Did you know that The National Oceanic and Atmospheric Administration (NOAA) does more than forecast the weather? NOAA is a scientific agency that observes and predicts conditions in our ocean and atmosphere. From daily weather forecasts to long-term climate monitoring and from fisheries management to marine commerce, NOAA provides communities, decision-makers, and people across the country with the information they need when they need it. NOAA also understands that the agency must do more than study the ocean and atmosphere; they need to take what they learn and educate individuals, so that citizens are empowered to support their own economies by building resilient communities and healthy ecosystems. An informed society has access to, interest in, and understanding of NOAA-related sciences and their implications for current and future events.
The saying that “it takes a village” is definitely true with this initiative. NOAA’s Education Department relies on passionate volunteers (full-time educators, scientists, resource managers, and many other!) to reach everyone from preschoolers to retirees. in 2018, over 61 million people visited informal education institutions hosting NOAA-supported exhibitors or programs. 38,000 educators participated in NOAA-supported professional development programs. 3,310 post-secondary students were trained through NOAA-funded higher education programs, and 2.6 million youth and adults participated in NOAA-supported informal education programs.
Emergency management depends on effective partnerships, and as a Weather Ready Nation Ambassador, we want to recognize and applaud their success. In the coming months, we will take to highlight some of the initiatives that have come from NOAA Education. Louisa Koch, Director of NOAA Education, noted that “This year, we focused on the places and faces of NOAA Education. Our programs extended their reach to new communities, connecting across languages, cultures, and regions. I’m proud of what we were able to accomplish as an agency.” Here at Shade Tree Meteorology, we are also proud of everyone involved in a successful year at NOAA Education.
This week we want to highlight Ashley Montgomery, an architecture student at Hampton University, a student leader in the Coastal Community Design Collaborative (CCDC; an interdisciplinary group of student architects, engineers, and marine biologists), and the inaugural Future Resilience Leader with the Virginia Sea Grant. Virginia Sea Grant’s Future Resilience Leader Award goes to a graduate student at Hampton University in a resilience-related field — in Montgomery’s case, a concentration in adaptation to sea level rise.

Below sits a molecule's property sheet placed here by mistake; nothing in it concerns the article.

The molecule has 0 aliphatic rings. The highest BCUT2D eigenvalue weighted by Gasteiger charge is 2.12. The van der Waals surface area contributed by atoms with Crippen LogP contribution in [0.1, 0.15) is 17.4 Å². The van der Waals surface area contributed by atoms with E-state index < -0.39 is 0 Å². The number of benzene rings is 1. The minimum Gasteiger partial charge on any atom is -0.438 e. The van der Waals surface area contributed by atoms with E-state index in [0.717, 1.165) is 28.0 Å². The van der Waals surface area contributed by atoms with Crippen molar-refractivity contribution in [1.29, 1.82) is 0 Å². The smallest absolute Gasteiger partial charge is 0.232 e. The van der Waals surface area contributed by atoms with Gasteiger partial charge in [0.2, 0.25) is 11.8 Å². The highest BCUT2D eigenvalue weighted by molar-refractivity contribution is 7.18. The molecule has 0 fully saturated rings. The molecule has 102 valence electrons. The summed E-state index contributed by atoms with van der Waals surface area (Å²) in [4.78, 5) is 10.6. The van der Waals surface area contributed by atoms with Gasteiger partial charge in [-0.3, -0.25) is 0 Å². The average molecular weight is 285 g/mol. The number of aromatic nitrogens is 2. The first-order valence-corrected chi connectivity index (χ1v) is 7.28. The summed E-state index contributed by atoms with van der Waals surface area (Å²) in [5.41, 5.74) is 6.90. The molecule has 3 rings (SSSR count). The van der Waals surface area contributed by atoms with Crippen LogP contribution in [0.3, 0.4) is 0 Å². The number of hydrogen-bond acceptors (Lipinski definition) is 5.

In the Hampton Roads region of Virginia, which deals with one of the highest rates of sea level rise along the East Coast, residents worry constantly about recurrent flooding — especially after heavy storms or during high tide. As a Future Resilience Leader Award recipient, Montgomery has been able to work with the program’s faculty leaders to further develop the CCDC program. This partnership has allowed the group develop innovative designs that help Hampton Roads neighborhoods deal with flooding. The CCDC also partnered with the neighborhood of Huntersville to brainstorm new solutions for the recurrent flooding. This kind of community collaboration is key becuase it provided the researches with information about where flooding typically happens within their neighborhood — information not usually available at that fine of a scale — and brought up other planning-related concerns. The interdisciplinary CCDC team members then used their complementary skill sets to develop ways to address these issues.
Mason Andrews, an associate professor of architecture at Hampton University and faculty co-leader of the CCDC understands that relying on friends and colleagues with different skill sets and backgrounds is critical in developing the best possible solution to a problem. For Huntersville, the result was a suite of proposed solutions, each one tailored to a specific location and its needs. “We developed different innovations for handling water storage within each and every block,” says Montgomery. Their strategies included converting vacant lots into greenways that could absorb floodwater in one area. In another, they developed the blueprints for an urban farm building that collects rainwater to irrigate the crops it houses, which in turn provide the neighborhood with fresh produce.
In an area where residents expressed concern about high-speed traffic, the CCDC worked that problem into their flood adaptation design. “We developed a really nifty idea of an inverse speed bump,” Montgomery explains. “Instead of going over, it goes under, so it can store water at the same time that it helps to slow down traffic.” Huntersville is the fifth neighborhood the CCDC has worked with since the collaborative’s inception in 2012. Even though not all proposed designs have been constructed, the collaborative sparks out-of-the-box ideas that might not otherwise come up in discussions with city officials. With support from Virginia Sea Grant, CCDC students and professionals work alongside coastal communities to increase resilience to flooding.
Note: Parts of this blog have been adapted from a story originally posted in the Fiscal Year 2018 NOAA Education Accomplishments Report.